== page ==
Equities in Europe rose on optimism about the upcoming corporate earnings season and the European Central Bank’s (ECB) reaffirmation of its pacifistic monetary policies. These tailwinds helped reverse early weakness, resulting from fears that the spread of the delta variant of the coronavirus could prolong a global economic recovery. In local currency terms, the pan-European STOXX Europe 600 Index ended 1.49% higher. The main European stock indexes also gained, with France’s CAC 40 Index up 1.68%, Italy’s FTSE MIB Index advancing 1.34%, and Germany’s Xetra DAX Index adding 0.83%. The UK’s FTSE 100 Index ticked up 0.28%.
Core eurozone government bond yields fell. Worries about the spread of the coronavirus and the ECB, which reiterated its view that inflationary pressures should prove transitory, contributed to demand for high-quality government bonds. Peripheral eurozone bond yields largely tracked core markets. UK gilt yields fluctuated, as surging coronavirus cases spurred flows into bonds midway through the week.
The ECB kept its key policy measures unchanged, but revised its forward guidance, indicating it would keep interest rates “at their present or lower levels until it sees inflation reaching 2% well ahead of the end of its projection horizon and durably for the rest of the projection horizon, and it judges that progress in underlying inflation is sufficiently advanced to be consistent with inflation stabilising at 2% over the medium term.” The ECB indicated this process could involve a short period in which inflation goes moderately above this target.
US stocks ended the week higher, rebounding from a sell-off on Monday. The advance was somewhat narrow, however, with much of the gains concentrated in technology and internet-related giants– the so-called FANG+ stocks.
U.S. Treasury yields followed a similar pattern to the equity benchmarks. Growing fears surrounding the delta variant spurred a steep decline in the benchmark 10-year Treasury note yield at the start of the week, which was exacerbated by technical trading factors that pushed long-term yields on Tuesday morning to their lowest levels since early February. (Bond prices and yields move in opposite directions.) Yields quickly retraced earlier moves, as worries over potential lockdowns in the U.S. eased, and demand for new issuance of investment-grade mortgage-backed securities and corporate bonds appeared to pull some investors away from Treasuries.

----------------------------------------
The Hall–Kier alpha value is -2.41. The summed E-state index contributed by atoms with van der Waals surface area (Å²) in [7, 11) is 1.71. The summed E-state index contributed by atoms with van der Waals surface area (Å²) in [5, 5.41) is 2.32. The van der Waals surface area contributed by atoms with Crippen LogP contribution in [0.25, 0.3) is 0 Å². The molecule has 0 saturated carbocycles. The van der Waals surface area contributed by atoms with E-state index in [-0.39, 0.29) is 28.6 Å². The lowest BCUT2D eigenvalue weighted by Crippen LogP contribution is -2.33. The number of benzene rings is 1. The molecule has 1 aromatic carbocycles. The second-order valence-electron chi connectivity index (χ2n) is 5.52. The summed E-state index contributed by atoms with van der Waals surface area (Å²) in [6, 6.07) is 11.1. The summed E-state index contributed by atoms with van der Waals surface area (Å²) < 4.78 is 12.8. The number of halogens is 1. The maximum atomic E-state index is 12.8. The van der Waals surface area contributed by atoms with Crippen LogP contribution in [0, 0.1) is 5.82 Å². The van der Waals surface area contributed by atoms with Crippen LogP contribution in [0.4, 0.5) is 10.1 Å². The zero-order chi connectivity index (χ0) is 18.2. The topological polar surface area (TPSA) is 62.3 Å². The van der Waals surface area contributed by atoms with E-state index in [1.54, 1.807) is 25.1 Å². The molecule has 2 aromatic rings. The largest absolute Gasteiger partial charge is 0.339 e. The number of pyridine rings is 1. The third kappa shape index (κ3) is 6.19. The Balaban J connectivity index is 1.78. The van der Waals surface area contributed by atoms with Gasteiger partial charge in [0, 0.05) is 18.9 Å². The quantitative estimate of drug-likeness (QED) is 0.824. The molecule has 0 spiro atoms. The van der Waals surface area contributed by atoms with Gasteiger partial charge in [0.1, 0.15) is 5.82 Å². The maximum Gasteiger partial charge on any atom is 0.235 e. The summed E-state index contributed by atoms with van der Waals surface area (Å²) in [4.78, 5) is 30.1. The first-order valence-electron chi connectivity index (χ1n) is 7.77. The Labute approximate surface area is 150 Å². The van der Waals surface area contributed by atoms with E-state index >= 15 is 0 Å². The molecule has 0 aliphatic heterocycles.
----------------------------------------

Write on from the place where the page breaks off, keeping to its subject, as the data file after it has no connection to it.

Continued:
Japan’s stock markets closed in negative territory on Wednesday, ahead of a long weekend that marked the start of the Tokyo Olympics. The Nikkei 225 Index was down 1.63%, and the broader TOPIX Index fell 1.44%. Concerns that the Olympic games would worsen the country’s COVID-19 outbreak weighed on markets. News that support for Prime Minister Yoshihide Suga’s cabinet slid to its lowest level since he took office in September last year also dampened sentiment. The yield on the 10-year Japanese government bond fell to 0.016%, while the yen depreciated slightly to 110.45 against the U.S. dollar.
Chinese stocks recorded a mixed week. The Shanghai Composite Index rose 0.3% and outpaced the large-cap CSI 300 Index, which declined 0.1%, according to Reuters. Bond yields moved lower, as the yield on the 10-year sovereign bond shed 4 basis points to end the week at 2.93%. In currency markets, the Renminbi edged up 0.2% to close at 6.47 against the U.S. dollar.
Oil prices gained ground, rebounding the slide after OPEC+ agreed to ease its production cap over the next year or more. Brent crude oil is trading at USD 72.07 a barrel, easing in the afternoon and after-hours Friday. It was up 0.2% for the session and 0.4% for the week. Brent crude settled at $74.09 a barrel to be up around 1.2% for the week.
Gold remained over the $US1,800 mark, but is struggling to build positive momentum, given every opportunity by the rise of the new Delta Covid variant.
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Lawsons Equity Limited is a company registered in Malta with company number C49564 and Licenced by the Malta Financial Services Authority as Enrolled Insurance Brokers under the Insurance Intermediaries Act 2006, and to provide Investment Services under the Investment Services Act, 1994. Lawsons Equity Ltd have passported their services across the EU. To see a full list of countries click here
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